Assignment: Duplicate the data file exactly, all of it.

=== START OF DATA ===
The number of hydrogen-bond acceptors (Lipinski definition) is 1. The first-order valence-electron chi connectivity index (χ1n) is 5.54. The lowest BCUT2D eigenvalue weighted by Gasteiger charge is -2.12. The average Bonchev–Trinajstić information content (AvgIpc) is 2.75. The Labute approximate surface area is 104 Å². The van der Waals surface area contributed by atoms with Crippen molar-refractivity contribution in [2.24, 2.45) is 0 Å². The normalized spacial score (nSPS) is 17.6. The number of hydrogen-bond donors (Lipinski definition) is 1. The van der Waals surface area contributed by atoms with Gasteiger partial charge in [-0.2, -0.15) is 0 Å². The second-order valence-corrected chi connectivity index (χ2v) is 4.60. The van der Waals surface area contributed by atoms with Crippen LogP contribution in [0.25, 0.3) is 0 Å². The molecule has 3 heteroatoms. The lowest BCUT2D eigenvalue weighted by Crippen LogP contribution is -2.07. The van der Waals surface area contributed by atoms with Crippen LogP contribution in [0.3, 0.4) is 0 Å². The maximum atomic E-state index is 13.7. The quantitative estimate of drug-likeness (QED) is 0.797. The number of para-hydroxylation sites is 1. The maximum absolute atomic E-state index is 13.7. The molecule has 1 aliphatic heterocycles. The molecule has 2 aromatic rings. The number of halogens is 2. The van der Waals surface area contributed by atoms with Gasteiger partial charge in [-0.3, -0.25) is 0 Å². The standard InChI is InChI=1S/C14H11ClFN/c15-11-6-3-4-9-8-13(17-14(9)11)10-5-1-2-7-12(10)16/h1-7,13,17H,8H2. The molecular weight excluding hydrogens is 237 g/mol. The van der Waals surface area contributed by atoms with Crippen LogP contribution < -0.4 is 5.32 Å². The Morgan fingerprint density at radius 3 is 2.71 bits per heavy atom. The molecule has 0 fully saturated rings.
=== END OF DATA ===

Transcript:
The number of hydrogen-bond acceptors (Lipinski definition) is 1. The first-order valence-electron chi connectivity index (χ1n) is 5.54. The lowest BCUT2D eigenvalue weighted by Gasteiger charge is -2.12. The average Bonchev–Trinajstić information content (AvgIpc) is 2.75. The Labute approximate surface area is 104 Å². The van der Waals surface area contributed by atoms with Crippen molar-refractivity contribution in [2.24, 2.45) is 0 Å². The normalized spacial score (nSPS) is 17.6. The number of hydrogen-bond donors (Lipinski definition) is 1. The van der Waals surface area contributed by atoms with Gasteiger partial charge in [-0.2, -0.15) is 0 Å². The second-order valence-corrected chi connectivity index (χ2v) is 4.60. The van der Waals surface area contributed by atoms with Crippen LogP contribution in [0.25, 0.3) is 0 Å². The molecule has 3 heteroatoms. The lowest BCUT2D eigenvalue weighted by Crippen LogP contribution is -2.07. The van der Waals surface area contributed by atoms with Crippen LogP contribution in [0.3, 0.4) is 0 Å². The maximum atomic E-state index is 13.7. The quantitative estimate of drug-likeness (QED) is 0.797. The number of para-hydroxylation sites is 1. The maximum absolute atomic E-state index is 13.7. The molecule has 1 aliphatic heterocycles. The molecule has 2 aromatic rings. The number of halogens is 2. The van der Waals surface area contributed by atoms with Gasteiger partial charge in [-0.3, -0.25) is 0 Å². The standard InChI is InChI=1S/C14H11ClFN/c15-11-6-3-4-9-8-13(17-14(9)11)10-5-1-2-7-12(10)16/h1-7,13,17H,8H2. The molecular weight excluding hydrogens is 237 g/mol. The van der Waals surface area contributed by atoms with Crippen LogP contribution < -0.4 is 5.32 Å². The Morgan fingerprint density at radius 3 is 2.71 bits per heavy atom. The molecule has 0 fully saturated rings.